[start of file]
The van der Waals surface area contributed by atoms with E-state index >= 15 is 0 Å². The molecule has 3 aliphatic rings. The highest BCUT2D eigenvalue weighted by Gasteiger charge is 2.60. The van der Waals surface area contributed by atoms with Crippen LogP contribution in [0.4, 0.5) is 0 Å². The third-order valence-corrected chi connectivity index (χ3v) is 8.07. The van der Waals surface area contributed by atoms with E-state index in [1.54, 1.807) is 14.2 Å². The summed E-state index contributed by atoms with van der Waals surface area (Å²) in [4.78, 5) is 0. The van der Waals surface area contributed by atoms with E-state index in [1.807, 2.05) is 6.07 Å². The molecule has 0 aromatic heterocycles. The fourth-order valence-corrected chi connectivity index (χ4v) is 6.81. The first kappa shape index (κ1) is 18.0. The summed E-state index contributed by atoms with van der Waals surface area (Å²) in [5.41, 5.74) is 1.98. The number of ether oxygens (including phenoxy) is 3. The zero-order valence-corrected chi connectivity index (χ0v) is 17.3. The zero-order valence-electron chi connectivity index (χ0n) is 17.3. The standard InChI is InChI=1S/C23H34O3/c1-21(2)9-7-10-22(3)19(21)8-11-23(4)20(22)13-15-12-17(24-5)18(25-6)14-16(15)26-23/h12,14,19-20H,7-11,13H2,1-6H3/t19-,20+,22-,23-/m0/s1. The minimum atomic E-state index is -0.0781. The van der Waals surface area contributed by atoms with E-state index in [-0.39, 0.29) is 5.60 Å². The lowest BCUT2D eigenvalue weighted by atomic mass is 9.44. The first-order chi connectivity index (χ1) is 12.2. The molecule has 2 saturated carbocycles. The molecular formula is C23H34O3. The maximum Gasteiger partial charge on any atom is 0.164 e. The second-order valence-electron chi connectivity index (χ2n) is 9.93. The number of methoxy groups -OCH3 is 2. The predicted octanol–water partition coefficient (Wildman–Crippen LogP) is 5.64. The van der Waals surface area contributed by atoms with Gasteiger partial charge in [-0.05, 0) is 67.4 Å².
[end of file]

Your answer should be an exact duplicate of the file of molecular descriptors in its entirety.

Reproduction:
The van der Waals surface area contributed by atoms with E-state index >= 15 is 0 Å². The molecule has 3 aliphatic rings. The highest BCUT2D eigenvalue weighted by Gasteiger charge is 2.60. The van der Waals surface area contributed by atoms with Crippen LogP contribution in [0.4, 0.5) is 0 Å². The third-order valence-corrected chi connectivity index (χ3v) is 8.07. The van der Waals surface area contributed by atoms with E-state index in [1.54, 1.807) is 14.2 Å². The summed E-state index contributed by atoms with van der Waals surface area (Å²) in [4.78, 5) is 0. The van der Waals surface area contributed by atoms with E-state index in [1.807, 2.05) is 6.07 Å². The molecule has 0 aromatic heterocycles. The fourth-order valence-corrected chi connectivity index (χ4v) is 6.81. The first kappa shape index (κ1) is 18.0. The summed E-state index contributed by atoms with van der Waals surface area (Å²) in [5.41, 5.74) is 1.98. The number of ether oxygens (including phenoxy) is 3. The zero-order valence-corrected chi connectivity index (χ0v) is 17.3. The zero-order valence-electron chi connectivity index (χ0n) is 17.3. The standard InChI is InChI=1S/C23H34O3/c1-21(2)9-7-10-22(3)19(21)8-11-23(4)20(22)13-15-12-17(24-5)18(25-6)14-16(15)26-23/h12,14,19-20H,7-11,13H2,1-6H3/t19-,20+,22-,23-/m0/s1. The minimum atomic E-state index is -0.0781. The van der Waals surface area contributed by atoms with E-state index in [-0.39, 0.29) is 5.60 Å². The lowest BCUT2D eigenvalue weighted by atomic mass is 9.44. The first-order chi connectivity index (χ1) is 12.2. The molecule has 2 saturated carbocycles. The molecular formula is C23H34O3. The maximum Gasteiger partial charge on any atom is 0.164 e. The second-order valence-electron chi connectivity index (χ2n) is 9.93. The number of methoxy groups -OCH3 is 2. The predicted octanol–water partition coefficient (Wildman–Crippen LogP) is 5.64. The van der Waals surface area contributed by atoms with Gasteiger partial charge in [-0.05, 0) is 67.4 Å².